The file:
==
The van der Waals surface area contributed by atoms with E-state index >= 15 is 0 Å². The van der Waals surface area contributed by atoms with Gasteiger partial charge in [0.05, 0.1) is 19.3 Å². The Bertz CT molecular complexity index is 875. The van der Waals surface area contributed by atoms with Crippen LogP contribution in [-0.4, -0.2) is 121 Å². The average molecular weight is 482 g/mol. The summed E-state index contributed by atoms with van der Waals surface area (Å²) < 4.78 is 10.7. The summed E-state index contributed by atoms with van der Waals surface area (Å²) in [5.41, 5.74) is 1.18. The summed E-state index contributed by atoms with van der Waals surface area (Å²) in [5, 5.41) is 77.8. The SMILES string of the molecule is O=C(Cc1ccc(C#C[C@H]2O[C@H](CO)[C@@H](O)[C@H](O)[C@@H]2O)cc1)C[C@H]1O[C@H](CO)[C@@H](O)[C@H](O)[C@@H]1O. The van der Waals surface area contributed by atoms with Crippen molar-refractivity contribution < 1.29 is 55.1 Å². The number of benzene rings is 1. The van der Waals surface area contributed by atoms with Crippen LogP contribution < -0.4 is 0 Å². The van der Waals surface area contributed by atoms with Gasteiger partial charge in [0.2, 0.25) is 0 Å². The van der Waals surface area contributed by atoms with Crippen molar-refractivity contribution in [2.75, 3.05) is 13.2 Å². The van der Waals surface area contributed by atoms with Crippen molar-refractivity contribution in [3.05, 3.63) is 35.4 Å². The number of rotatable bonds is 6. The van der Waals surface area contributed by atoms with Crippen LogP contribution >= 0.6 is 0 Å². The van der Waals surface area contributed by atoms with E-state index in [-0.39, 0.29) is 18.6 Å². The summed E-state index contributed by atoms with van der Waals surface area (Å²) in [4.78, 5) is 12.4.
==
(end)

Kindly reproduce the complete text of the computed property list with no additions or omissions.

The van der Waals surface area contributed by atoms with E-state index >= 15 is 0 Å². The van der Waals surface area contributed by atoms with Gasteiger partial charge in [0.05, 0.1) is 19.3 Å². The Bertz CT molecular complexity index is 875. The van der Waals surface area contributed by atoms with Crippen LogP contribution in [-0.4, -0.2) is 121 Å². The average molecular weight is 482 g/mol. The summed E-state index contributed by atoms with van der Waals surface area (Å²) < 4.78 is 10.7. The summed E-state index contributed by atoms with van der Waals surface area (Å²) in [5.41, 5.74) is 1.18. The summed E-state index contributed by atoms with van der Waals surface area (Å²) in [5, 5.41) is 77.8. The SMILES string of the molecule is O=C(Cc1ccc(C#C[C@H]2O[C@H](CO)[C@@H](O)[C@H](O)[C@@H]2O)cc1)C[C@H]1O[C@H](CO)[C@@H](O)[C@H](O)[C@@H]1O. The van der Waals surface area contributed by atoms with Crippen molar-refractivity contribution < 1.29 is 55.1 Å². The number of benzene rings is 1. The van der Waals surface area contributed by atoms with Crippen LogP contribution < -0.4 is 0 Å². The van der Waals surface area contributed by atoms with Gasteiger partial charge in [0.2, 0.25) is 0 Å². The van der Waals surface area contributed by atoms with Crippen molar-refractivity contribution in [2.75, 3.05) is 13.2 Å². The van der Waals surface area contributed by atoms with Crippen molar-refractivity contribution in [3.05, 3.63) is 35.4 Å². The number of rotatable bonds is 6. The van der Waals surface area contributed by atoms with Crippen LogP contribution >= 0.6 is 0 Å². The van der Waals surface area contributed by atoms with E-state index in [-0.39, 0.29) is 18.6 Å². The summed E-state index contributed by atoms with van der Waals surface area (Å²) in [4.78, 5) is 12.4.